But the blessed man, the happy man, woman, boy and girl is described as the one who avoids this downward spiral of sin. How does he do this?

The temptations and enticements of sin are all around us. The life style of the ungodly, his way of thinking and viewing the world, his philosophy, is everywhere. How can we avoid getting sucked in and deceived by it? How shall we aid these little ones to stand against the tide?

but his delight is in the law of the Lord,
and on his law he meditates day and night.

The word “delight” involves both mind and emotions. It has the idea of taking such pleasure in something that one thinks about it all the time. We all have those things in life that delight us. These are the things that draw our minds back again and again when we have time to ponder. And as we think about those things there is a deep sense of pleasure and joy.

This kind of joy and delight leads to meditation. The word “meditate” is an onomatopoeic word in Hebrew (a word whose sound is descriptive of its meaning). It is a word that describes a low, inarticulate murmuring like the cooing of doves. It conveys the picture of someone talking to himself. He is so intensely involved in his thoughts that he may actually be heard to speak them aloud.

And he does this day and night. Now this is not a burdensome thing to him. He is not doing this out of some grim sense of duty. God’s word is a source of delight to him. His mind and thoughts repeatedly return to the Word of God precisely because it gives him such delight and joy.

So, how does this verse relate to that first verse and the spiral of sin and evil? Where did the spiral of evil start? It began with the counsel of the ungodly; the advice, the ideas, the world view of the man without God. When this counsel reaches the blessed man, what is already in his mind? The word of God!

In the last 30 years, the world has been struck by an epidemic of a terrible disease called AIDS. AIDS stands for Acquired Immune Deficiency Syndrome. As this terrible disease progresses, it renders the human body defenseless: unable to resist or fight off infection and illness.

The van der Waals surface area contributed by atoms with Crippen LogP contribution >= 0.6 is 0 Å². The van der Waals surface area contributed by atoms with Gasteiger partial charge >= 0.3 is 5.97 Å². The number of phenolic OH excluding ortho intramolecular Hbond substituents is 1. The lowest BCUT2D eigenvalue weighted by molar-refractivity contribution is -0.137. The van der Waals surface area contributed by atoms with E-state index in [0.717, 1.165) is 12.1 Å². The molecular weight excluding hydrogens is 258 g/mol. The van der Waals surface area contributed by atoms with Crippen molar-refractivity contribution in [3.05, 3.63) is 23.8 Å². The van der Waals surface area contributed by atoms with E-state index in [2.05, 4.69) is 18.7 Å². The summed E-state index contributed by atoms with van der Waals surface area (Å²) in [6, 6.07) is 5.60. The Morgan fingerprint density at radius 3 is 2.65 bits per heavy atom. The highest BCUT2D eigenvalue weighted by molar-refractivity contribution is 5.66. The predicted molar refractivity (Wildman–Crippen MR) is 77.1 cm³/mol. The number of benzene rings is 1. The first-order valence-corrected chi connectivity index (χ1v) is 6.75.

When we look at the first two verses of Psalm 1, I think we can look at it in the context of a spiritual immune system. Too many Christians today are suffering from an Immune Deficiency. We are vulnerable to all the infections of the sinful world around us. The only way to counteract this vulnerability is by building up our immune system by regular meditation on God’s truth as found in the Scriptures.

In verse 3, the psalmist goes on to give us a word picture to describe the blessedness or happy state of the man who meditates on the word of God.

3 He is like a tree
planted by streams of water
that yields its fruit in its season,
and its leaf does not wither.
In all that he does, he prospers.

The image here is clearly rooted in the Middle East, this region in which we live. This is not a picture of a wild tree, growing naturally in a verdant forest. The picture is that of a carefully tended tree in an oasis.

First of all, this tree is planted. The word here is not the common word for planting a seed. It is closer to our word for transplanting. It represents a tree deliberately placed and cared for.

The phrase “streams of water” is also an interesting choice of word in the original. It is not the word for a natural stream. Rather it is the word for a man-made channel; an irrigation canal; in Middle Eastern terms, a “falaj”. This stream is not subject to passing whims of weather, but planted close by a dependable source of nourishment. For the man and woman of God, that source of nourishment is the truth of God in the Scriptures.

This tree yields fruit in season. This is an important part of the picture. It takes patience for the fruit to grow and ripen. Have you looked at the date palms here in Abu Dhabi recently. The dates are forming in great clusters. But the dates are all green and quite small. In the next couple months they will grow larger and turn yellow until they hang heavy in great golden clusters in August and September. In its season, the tree bears its fruit. We are a generation raised on instant everything. But there is no such thing as instant fruit heavy with fruit. The fruit in our spiritual lives is a product of faithful feasting and meditating on God’s word.

Its leaf does not wither. A plant with withered leaves is a plant that lacks water or nutrients. The believer who meditates on Scripture will lack neither. Through mediation on the Scriptures, he has a constant supply of spiritual nourishment that enables him to flourish, no matter what is happening in the world around him.

This kind of stability and blessing is compared to the ungodly in the rest of the Psalm:

4 The wicked are not so,
but are like chaff that the wind drives away.
5 Therefore the wicked will not stand in the judgment,
nor sinners in the congregation of the righteous;
6 for the Lord knows the way of the righteous,
but the way of the wicked will perish.